Question #56413

1 Answer
Aug 29, 2015

Answer:

For part (a): Domain: #(-oo, -3]#
For part (b): Domain: #(-oo, + oo)#
For part (c): Domain: #[2, 4]#

Explanation:

In all three cases, you're dealing with functions that equal the square root of an expression.

Right from the start, you need to take into account the fact that, for real numbers, you cannot take the square root of a negative number.

This means that you need to check these expressions for any value of #x# that would make them negative, and exclude these values from the functions' domain.

So, let's start with the first one.

#f(x) = sqrt(-3x-9)#

You need to have

#(-3x - 9)>=0#

#-3x >= 9 implies x <= 9/((-3)) = -3#

The domain of the function will thus include any value of #x# that is greater than or equal to #(-3)#. Any other value will be excluded. This means that the function's domain will be #(-oo, -3]#.

graph{sqrt(-3x-9) [-14.24, 14.24, -7.12, 7.12]}

Do the same for the second one.

#g(x) = sqrt(x^2 + 4)#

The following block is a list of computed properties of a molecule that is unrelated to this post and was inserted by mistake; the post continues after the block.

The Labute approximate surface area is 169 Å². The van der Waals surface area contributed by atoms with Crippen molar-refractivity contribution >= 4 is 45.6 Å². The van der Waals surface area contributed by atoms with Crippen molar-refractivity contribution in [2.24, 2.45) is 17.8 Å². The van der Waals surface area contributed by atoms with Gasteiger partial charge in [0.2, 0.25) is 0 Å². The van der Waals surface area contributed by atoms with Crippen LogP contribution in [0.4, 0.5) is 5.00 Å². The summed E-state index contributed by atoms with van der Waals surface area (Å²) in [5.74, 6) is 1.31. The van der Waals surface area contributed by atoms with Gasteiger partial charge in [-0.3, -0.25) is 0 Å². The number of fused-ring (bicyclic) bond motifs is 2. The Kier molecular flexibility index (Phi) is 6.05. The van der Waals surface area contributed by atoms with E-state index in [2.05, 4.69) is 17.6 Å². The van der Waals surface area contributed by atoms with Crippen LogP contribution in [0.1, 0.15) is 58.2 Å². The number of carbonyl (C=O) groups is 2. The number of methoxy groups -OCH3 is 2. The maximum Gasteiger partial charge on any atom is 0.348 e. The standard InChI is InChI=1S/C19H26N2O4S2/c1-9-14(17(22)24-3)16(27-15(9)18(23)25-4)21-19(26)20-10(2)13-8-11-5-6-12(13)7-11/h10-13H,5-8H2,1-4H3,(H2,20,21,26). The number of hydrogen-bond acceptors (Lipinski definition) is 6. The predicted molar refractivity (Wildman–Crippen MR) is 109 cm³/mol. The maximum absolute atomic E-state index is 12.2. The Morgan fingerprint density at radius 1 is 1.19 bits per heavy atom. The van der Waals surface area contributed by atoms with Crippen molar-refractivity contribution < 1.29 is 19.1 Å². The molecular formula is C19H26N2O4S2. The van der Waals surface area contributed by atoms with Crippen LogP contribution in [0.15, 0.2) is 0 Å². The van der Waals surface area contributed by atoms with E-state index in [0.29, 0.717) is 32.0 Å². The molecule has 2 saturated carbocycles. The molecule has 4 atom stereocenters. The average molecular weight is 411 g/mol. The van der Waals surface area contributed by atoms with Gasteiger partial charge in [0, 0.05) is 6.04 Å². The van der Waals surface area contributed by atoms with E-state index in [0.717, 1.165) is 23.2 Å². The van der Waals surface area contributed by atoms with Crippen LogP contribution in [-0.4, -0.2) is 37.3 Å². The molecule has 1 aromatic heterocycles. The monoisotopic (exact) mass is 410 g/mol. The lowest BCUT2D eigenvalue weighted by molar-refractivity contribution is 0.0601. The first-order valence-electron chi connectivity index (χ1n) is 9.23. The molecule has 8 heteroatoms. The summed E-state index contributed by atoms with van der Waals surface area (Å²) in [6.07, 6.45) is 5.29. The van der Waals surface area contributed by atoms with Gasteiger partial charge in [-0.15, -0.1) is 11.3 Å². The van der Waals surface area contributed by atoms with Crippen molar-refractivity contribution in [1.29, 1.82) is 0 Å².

Now, because #x^2>=0# for all real values of #x#, the expression under the square root will never be positive. In fact, it will never be smaller than #4#, since that's the value you'd get for #x=0#.

This means that you don't have any restrictions for the function's domain, which will be #x in RR#, or #x in (-oo, + oo)#.

graph{sqrt(x^2 + 4) [-41.1, 41.14, -20.53, 20.56]}

Now for the third one.

#h(x) = sqrt(2x-4) + sqrt(-5x + 20)#

You need the expressions that are under the square roots to be valid at the same time. You will thus have

#2x - 4 >=0#

#2x >= 4 implies x >=2#

and

#-5x + 20 >=0#

#-5x >= - 20 implies x <= 4#

The domain of the function will thus be #[2, 4]#, since any value of #x# outside this interval will make of the the two square roots undefined.

graph{sqrt(2x-4) + sqrt(-5x + 20) [-16, 16.05, -8, 8.02]}